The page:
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What is literacy? The basic definition is that it is the ability to read and write. Simple, right? Not for children who suffer from a communication disorder.
Literacy is so much more than just being able to read and write; it’s about understanding, listening, speaking, spelling, and vocabulary. If there is a weakness in any of these areas, a child will display difficulty with literacy based tasks, such as spelling (you know those weekly spelling tests? Those are a nightmare for our kids), verbal expression, and writing.
Unfortunately, most of the time, kids who struggle in this area are often labeled as “lazy” and “unmotivated” because they shut down at any sign of having to use these skills. I work with high school students and see this on a daily basis – write a 5 paragraph essay and the student fails because he/she doesn’t turn it in. It’s not because they don’t WANT to do the assignment, it’s because their disability in one of the literacy areas PROHIBITS them from completing it!
This blog will go over the main components of literacy, what they encompass and what are some practical strategies you could use to help your child’s skills.
Comprehension is, very simply, the ability to understand what is spoken or what is written. Children who struggle to comprehend information struggle to perform in every academic area that they encounter: they can’t absorb information, have difficulty solving problems, and fail to express their ideas effectively or clearly.
According to The Literacy Cookbook, by Sarah Tantillo, children from families of higher socio-economic status hear over 1,500 more words per hour than children from low-income families. These equivalates to a thirty-two-million word gap over a four year period. This is why reading to your child from a young age is very important. It is, in fact, the biggest suggestion that I give to all of my parents who come to me for private speech therapy. READ. READ. READ. Ask your child to point to vocabulary words, have them repeat the words back to you, ask them questions about what you read (e.g., Where did the fairy go?). These questions and vocabulary tasks will all help with their comprehension of information.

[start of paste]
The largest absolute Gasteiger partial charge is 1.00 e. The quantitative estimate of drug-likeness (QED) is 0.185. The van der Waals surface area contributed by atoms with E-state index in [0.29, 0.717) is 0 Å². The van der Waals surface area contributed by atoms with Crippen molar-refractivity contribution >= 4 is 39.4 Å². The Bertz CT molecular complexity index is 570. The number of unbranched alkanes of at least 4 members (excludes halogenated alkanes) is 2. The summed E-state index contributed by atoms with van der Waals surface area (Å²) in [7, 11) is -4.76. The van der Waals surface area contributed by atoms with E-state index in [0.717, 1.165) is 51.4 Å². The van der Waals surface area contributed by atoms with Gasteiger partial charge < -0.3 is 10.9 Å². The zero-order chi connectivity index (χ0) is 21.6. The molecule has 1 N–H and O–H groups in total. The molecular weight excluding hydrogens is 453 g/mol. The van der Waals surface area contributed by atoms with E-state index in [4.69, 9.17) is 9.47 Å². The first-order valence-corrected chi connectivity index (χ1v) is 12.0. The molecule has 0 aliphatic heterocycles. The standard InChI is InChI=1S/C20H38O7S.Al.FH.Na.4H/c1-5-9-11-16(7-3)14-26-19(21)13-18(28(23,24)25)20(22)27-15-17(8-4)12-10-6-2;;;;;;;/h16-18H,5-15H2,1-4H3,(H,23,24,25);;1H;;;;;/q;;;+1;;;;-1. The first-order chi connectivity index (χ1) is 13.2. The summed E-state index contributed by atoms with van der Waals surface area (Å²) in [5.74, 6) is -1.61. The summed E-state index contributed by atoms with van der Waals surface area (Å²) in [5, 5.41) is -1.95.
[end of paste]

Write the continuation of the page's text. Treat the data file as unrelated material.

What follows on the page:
Another way to help your child with comprehension is to explain ideas or arguments. I know. I know. My toddler is in the “why” phase and at the end of a long day, all I want to do is say “because I said so.” The speech pathologist in me tells me to take a deep breath and EXPLAIN. The reason why explaining is so important is because it involves so many more words than just giving a basic response. You’ll find the more that you explain information to your child, the more they will ask questions, which shows their comprehension skills are growing!
Another way to target comprehension is to work on inferencing skills. These skills involved predicting, solving problems, making connections, etc. The easiest way to work on this is, while reading or conversing with your child, ask questions like, “How did the girl feel,” “What do you think happened?”